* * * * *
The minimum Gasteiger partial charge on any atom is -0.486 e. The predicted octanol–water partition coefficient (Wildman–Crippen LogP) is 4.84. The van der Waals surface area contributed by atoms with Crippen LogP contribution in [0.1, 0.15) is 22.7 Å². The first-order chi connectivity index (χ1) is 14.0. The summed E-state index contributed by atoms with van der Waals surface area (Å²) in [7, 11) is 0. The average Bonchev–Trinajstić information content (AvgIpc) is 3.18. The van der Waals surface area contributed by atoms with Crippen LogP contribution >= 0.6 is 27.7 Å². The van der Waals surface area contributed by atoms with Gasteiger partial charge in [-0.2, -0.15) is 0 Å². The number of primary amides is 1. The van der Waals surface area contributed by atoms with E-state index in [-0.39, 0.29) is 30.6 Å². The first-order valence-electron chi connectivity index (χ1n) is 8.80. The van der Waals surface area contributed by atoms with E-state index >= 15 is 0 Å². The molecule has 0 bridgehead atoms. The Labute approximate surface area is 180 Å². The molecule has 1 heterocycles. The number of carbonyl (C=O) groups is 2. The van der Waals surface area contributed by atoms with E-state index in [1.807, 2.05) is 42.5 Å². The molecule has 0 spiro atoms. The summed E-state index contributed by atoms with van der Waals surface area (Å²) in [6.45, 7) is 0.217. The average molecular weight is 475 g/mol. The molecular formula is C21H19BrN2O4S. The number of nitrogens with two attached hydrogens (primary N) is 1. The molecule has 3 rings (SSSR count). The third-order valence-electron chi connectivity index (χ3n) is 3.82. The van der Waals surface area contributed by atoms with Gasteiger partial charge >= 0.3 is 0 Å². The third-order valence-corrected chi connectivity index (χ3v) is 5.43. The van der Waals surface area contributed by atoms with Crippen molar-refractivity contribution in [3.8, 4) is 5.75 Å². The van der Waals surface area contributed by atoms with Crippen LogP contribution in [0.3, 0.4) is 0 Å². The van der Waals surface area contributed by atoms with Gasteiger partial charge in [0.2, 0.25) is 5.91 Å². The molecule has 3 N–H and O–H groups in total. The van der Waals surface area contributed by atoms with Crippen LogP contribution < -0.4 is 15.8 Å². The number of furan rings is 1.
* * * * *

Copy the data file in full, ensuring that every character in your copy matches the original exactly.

The minimum Gasteiger partial charge on any atom is -0.486 e. The predicted octanol–water partition coefficient (Wildman–Crippen LogP) is 4.84. The van der Waals surface area contributed by atoms with Crippen LogP contribution in [0.1, 0.15) is 22.7 Å². The first-order chi connectivity index (χ1) is 14.0. The summed E-state index contributed by atoms with van der Waals surface area (Å²) in [7, 11) is 0. The average Bonchev–Trinajstić information content (AvgIpc) is 3.18. The van der Waals surface area contributed by atoms with Crippen LogP contribution >= 0.6 is 27.7 Å². The van der Waals surface area contributed by atoms with Gasteiger partial charge in [-0.2, -0.15) is 0 Å². The number of primary amides is 1. The van der Waals surface area contributed by atoms with E-state index in [-0.39, 0.29) is 30.6 Å². The first-order valence-electron chi connectivity index (χ1n) is 8.80. The van der Waals surface area contributed by atoms with E-state index >= 15 is 0 Å². The molecule has 0 bridgehead atoms. The Labute approximate surface area is 180 Å². The molecule has 1 heterocycles. The number of carbonyl (C=O) groups is 2. The van der Waals surface area contributed by atoms with E-state index in [1.807, 2.05) is 42.5 Å². The molecule has 0 spiro atoms. The summed E-state index contributed by atoms with van der Waals surface area (Å²) in [6.45, 7) is 0.217. The average molecular weight is 475 g/mol. The molecular formula is C21H19BrN2O4S. The number of nitrogens with two attached hydrogens (primary N) is 1. The molecule has 3 rings (SSSR count). The third-order valence-electron chi connectivity index (χ3n) is 3.82. The van der Waals surface area contributed by atoms with Gasteiger partial charge >= 0.3 is 0 Å². The third-order valence-corrected chi connectivity index (χ3v) is 5.43. The van der Waals surface area contributed by atoms with Crippen molar-refractivity contribution in [3.8, 4) is 5.75 Å². The van der Waals surface area contributed by atoms with Crippen LogP contribution in [0.3, 0.4) is 0 Å². The van der Waals surface area contributed by atoms with Gasteiger partial charge in [0.2, 0.25) is 5.91 Å². The molecule has 3 N–H and O–H groups in total. The van der Waals surface area contributed by atoms with Crippen LogP contribution < -0.4 is 15.8 Å². The number of furan rings is 1.